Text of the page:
Police forces could save cash by shutting down old-fashioned stations and opening up modern versions of the “Tardis” police box made famous by Doctor Who, a centre-right think tank has said.
A better service could be offered to the public if the police left their out-of-date stations and moved into shopping centres and post offices, the Policy Exchange’s report added. Faced with budget cuts of 20 per cent, forces need to manage “the police estate in a smarter fashion” and become “more imaginative” with how they interact with the public, the report argued.
In London, the number of people reporting crimes at front counters has fallen by more than 100,000 – almost half – since 2006-07, the Policy Exchange said, with people switching to other forms of communication, including mobile phones and online.
Report author Prof Martin Innes said: “The truth is that most crime is reported by phone, many stations are getting old and increasingly expensive to maintain and are often located in the wrong places, away from key population centres.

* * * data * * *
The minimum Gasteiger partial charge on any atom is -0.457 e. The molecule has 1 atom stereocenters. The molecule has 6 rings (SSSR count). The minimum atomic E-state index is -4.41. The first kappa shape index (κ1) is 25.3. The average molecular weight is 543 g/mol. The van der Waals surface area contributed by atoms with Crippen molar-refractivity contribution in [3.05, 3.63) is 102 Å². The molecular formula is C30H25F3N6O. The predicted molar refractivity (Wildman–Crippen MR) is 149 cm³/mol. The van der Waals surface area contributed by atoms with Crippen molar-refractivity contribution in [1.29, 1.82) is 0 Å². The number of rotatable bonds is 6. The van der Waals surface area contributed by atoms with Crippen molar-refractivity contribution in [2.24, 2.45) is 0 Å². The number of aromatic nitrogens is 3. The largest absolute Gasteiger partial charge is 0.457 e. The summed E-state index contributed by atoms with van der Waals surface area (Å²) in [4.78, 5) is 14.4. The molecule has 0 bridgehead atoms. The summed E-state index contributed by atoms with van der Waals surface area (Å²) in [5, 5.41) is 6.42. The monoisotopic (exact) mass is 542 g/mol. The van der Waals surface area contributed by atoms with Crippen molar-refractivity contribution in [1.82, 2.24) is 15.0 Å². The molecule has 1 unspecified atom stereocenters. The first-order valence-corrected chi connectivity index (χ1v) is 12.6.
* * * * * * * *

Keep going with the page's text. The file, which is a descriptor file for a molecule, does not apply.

“Rather than just thinking about closing police stations, it might be more productive to engage local people in conversations about replacing outdated police stations with more local police offices.”
Fewer than one in eight crimes received by the Metropolitan Police in 2011-12 were reported at front counters, the report said.
Placing officers in high street shops and offices will save the taxpayer money, the think tank argued, while making it easier for the public to report crime such as anti-social behaviour incidents, only a third of which are actually reported to the police.
Steve White, vice-chairman of the Police Federation of England and Wales, which represents rank-and-file officers, said: “We support any initiative which directs funding to operational policing. However, police stations are accessible to the public, all day and night, something which is not provided by local shops and businesses.”
As well as opening offices in shopping centres and post offices, the report recommends introducing Tardis police boxes, which would be hi-tech contact points featuring video links for the public to communicate with the police.
The boxes could be used to report crime, provide witness statements, discuss concerns and access information, the report said.
A Home Office spokesman said: “We encourage forces to look at new and innovative ways of providing face to face contact with the communities they serve.”